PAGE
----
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The BBC's John McLean
"Libya has agreed to pay several million dollars for the release of the hostages"
 real 56k

Monday, 11 September, 2000, 21:30 GMT 22:30 UK
Philippines hostages 'raped'
Risto Vahanen arriving in Libya
Risto Vahanen says the women want their ordeal to be publicised - but not their names
One of the four former hostages freed by Muslim rebels on Saturday after 20 weeks held in the Philippines said the kidnappers raped some of the female captives.

Risto Vahanen told Finnish TV the women did not want their names revealed but wanted the incident made public.

He arrived with three other hostages in the Libyan capital, Tripoli, on Monday.

The fate of two Frenchmen still held hostage remains uncertain.

Jean-Jacques Le Garrec
French TV journalist Jean-Jacques Le Garrec is still held hostage
Those released - German Marc Wallert, Frenchman Stephane Loisy and Finns Seppo Franti and Risto Vahanen - were among 21 people kidnapped from the Malaysian resort of Sipadan by rebels of the Abu Sayyaf rebel group on 23 April.


Mr Vahanen said: "Some, a few, women there were treated in an inappropriate manner." He answered "yes" when asked if they had been raped.

The other hostages were powerless to help the women, he said.

Ghalib Andang
Abu Sayyaf leader Ghalib "Robot" Andang - blamed for the rapes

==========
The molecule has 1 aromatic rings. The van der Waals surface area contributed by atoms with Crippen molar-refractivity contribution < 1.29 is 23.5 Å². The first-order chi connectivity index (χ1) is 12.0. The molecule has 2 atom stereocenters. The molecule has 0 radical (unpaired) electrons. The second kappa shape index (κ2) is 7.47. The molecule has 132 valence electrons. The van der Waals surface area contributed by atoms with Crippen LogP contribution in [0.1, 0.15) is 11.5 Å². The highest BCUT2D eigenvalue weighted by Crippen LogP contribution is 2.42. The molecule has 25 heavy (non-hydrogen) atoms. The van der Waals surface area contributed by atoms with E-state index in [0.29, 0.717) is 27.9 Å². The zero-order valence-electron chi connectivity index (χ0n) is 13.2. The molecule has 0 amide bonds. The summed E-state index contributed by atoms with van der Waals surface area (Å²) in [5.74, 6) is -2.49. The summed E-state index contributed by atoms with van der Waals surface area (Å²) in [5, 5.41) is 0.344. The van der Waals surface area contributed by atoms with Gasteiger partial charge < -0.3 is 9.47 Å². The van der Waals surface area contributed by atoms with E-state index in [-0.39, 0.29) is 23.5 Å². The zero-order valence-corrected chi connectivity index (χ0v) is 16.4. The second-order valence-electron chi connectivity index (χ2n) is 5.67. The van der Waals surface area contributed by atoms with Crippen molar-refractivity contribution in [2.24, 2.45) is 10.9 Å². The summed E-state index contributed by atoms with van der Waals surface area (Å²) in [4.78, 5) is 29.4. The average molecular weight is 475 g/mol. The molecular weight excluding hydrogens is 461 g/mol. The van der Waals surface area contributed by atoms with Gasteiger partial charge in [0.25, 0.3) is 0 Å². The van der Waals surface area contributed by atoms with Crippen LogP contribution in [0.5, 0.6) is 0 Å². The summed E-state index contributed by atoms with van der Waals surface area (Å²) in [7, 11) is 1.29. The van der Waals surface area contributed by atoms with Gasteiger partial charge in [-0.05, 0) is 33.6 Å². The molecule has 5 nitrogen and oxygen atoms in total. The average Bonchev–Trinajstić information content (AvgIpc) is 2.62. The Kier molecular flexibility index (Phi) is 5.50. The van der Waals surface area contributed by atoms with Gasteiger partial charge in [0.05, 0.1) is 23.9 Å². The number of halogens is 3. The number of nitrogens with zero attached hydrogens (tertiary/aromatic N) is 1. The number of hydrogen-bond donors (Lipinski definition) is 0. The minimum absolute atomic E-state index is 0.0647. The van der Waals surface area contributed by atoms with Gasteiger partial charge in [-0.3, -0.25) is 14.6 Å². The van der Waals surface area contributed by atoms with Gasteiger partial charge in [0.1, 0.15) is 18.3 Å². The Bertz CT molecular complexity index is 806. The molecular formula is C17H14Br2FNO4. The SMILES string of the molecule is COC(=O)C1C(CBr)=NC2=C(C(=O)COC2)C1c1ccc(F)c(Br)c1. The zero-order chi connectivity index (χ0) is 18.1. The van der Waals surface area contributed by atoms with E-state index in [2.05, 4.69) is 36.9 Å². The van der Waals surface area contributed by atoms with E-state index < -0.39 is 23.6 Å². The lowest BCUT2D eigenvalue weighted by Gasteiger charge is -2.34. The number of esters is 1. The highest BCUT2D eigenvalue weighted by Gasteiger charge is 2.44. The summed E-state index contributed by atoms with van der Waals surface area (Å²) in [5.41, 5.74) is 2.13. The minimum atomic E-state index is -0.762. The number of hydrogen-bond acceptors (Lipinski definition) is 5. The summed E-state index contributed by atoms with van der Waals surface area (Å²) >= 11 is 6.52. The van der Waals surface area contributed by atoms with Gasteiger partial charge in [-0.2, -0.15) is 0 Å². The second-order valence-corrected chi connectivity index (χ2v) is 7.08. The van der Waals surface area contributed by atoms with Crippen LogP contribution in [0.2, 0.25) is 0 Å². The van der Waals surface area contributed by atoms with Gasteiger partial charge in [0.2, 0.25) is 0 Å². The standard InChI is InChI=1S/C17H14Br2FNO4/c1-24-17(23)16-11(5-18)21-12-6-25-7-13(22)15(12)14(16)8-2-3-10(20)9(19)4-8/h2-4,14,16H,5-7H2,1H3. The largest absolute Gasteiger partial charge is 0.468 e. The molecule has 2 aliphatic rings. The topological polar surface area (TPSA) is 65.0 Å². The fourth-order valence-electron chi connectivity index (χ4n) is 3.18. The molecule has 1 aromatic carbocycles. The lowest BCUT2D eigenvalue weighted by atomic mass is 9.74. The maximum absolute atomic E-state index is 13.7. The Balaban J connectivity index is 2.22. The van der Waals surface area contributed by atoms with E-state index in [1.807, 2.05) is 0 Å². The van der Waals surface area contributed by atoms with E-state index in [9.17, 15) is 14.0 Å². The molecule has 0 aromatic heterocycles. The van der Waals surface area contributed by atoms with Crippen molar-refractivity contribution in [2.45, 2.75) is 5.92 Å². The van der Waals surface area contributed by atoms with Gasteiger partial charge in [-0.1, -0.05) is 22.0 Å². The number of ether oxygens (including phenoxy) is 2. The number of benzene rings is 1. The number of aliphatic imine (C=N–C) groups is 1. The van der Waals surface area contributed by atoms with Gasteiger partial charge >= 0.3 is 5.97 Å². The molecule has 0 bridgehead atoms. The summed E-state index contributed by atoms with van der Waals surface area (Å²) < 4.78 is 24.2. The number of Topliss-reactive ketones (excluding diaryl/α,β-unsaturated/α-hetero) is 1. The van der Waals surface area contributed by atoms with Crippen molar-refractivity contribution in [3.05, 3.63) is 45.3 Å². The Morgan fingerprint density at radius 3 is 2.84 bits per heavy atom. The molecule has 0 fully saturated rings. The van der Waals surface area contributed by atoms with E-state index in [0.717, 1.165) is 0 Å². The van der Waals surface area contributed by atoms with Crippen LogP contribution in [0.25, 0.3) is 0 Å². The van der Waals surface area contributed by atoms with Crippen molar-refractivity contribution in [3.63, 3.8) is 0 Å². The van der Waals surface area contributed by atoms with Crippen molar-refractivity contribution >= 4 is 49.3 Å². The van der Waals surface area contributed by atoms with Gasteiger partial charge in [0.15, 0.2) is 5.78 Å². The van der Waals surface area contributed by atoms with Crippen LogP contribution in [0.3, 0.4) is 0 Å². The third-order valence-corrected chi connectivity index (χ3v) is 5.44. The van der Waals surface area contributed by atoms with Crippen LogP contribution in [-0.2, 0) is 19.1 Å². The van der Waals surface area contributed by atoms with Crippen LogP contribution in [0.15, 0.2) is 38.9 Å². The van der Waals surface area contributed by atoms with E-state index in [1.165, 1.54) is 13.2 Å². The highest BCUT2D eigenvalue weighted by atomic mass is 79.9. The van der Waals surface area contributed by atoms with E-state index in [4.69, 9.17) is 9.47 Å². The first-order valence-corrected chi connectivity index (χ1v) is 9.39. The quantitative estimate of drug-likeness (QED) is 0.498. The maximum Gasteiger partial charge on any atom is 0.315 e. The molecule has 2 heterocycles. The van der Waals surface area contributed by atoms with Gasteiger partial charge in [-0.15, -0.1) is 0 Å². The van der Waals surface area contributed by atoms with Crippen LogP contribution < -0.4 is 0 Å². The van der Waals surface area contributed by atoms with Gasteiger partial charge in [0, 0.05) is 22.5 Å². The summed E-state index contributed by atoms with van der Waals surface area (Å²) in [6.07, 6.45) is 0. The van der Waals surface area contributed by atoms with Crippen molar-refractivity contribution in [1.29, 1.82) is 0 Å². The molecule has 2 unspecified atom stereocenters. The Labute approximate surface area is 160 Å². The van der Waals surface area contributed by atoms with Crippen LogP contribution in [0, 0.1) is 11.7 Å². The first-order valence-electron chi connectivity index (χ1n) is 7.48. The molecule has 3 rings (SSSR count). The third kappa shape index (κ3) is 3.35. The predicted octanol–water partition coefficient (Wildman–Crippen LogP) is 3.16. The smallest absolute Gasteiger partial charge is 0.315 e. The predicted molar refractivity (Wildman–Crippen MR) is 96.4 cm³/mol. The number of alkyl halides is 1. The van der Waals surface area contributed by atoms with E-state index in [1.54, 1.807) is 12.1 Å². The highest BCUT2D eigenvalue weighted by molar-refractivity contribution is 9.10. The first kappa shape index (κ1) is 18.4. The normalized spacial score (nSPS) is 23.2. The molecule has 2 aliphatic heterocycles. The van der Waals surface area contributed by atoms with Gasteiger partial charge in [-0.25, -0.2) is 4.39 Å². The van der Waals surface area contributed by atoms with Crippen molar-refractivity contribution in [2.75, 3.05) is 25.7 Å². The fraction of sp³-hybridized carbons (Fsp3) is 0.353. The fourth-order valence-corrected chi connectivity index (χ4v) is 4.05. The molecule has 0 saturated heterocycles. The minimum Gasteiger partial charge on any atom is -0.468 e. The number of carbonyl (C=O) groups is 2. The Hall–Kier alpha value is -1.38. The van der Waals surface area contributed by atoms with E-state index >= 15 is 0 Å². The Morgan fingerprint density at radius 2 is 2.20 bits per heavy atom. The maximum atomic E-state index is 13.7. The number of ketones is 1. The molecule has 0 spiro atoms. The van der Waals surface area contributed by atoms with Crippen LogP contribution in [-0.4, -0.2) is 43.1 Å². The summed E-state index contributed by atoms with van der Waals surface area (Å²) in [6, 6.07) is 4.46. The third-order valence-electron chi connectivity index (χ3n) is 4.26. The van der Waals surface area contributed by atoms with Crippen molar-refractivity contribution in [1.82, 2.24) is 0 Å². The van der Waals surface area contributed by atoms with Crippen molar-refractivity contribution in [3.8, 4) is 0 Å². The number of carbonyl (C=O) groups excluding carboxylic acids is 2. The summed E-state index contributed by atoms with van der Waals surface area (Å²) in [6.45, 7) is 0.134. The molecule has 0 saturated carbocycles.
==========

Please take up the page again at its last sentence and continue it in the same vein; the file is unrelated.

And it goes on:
Mr Vahanen said the raped women did not want to be identified but wanted the assaults made public.

"They were of the opinion that it had to be made public, without names, so that the world would know what Robot had done, he said.

The leader of Abu Sayyaf is known as Ghalib "Robot" Andang.

"It was quite surprising because otherwise we were treated in a proper way," Mr Vahanen added.

Remaining captives

They were held in a jungle camp on the island of Jolo in the southern Philippines.

Jolo 150 map
All but one of the Sipadan group has now been freed.

Their release had been negotiated by Libya, which is reported to have paid ransoms worth millions of dollars.

One Filipino remains in captivity from the original Sidapan group along with two French journalists who were seized while reporting on the hostage drama.

Around 15 other Filipinos are also being held captive by the rebels.

The Abu Sayyaf is the smaller of two rebel groups fighting for an independent Islamic state in the predominantly Catholic Philippines.

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See also:

11 Sep 00 | Asia-Pacific
Ransoms 'fuelled' Philippine kidnaps
11 Sep 00 | Asia-Pacific
Freed hostages arrive in Libya
10 Sep 00 | Asia-Pacific
Kidnappers' rift holds up Jolo releases
01 Sep 00 | Asia-Pacific
Rebels seek $10m for US hostage
02 May 00 | Asia-Pacific
Who are the Abu Sayyaf hostage-takers?
09 Sep 00 | Asia-Pacific
Timeline: The Jolo hostage drama
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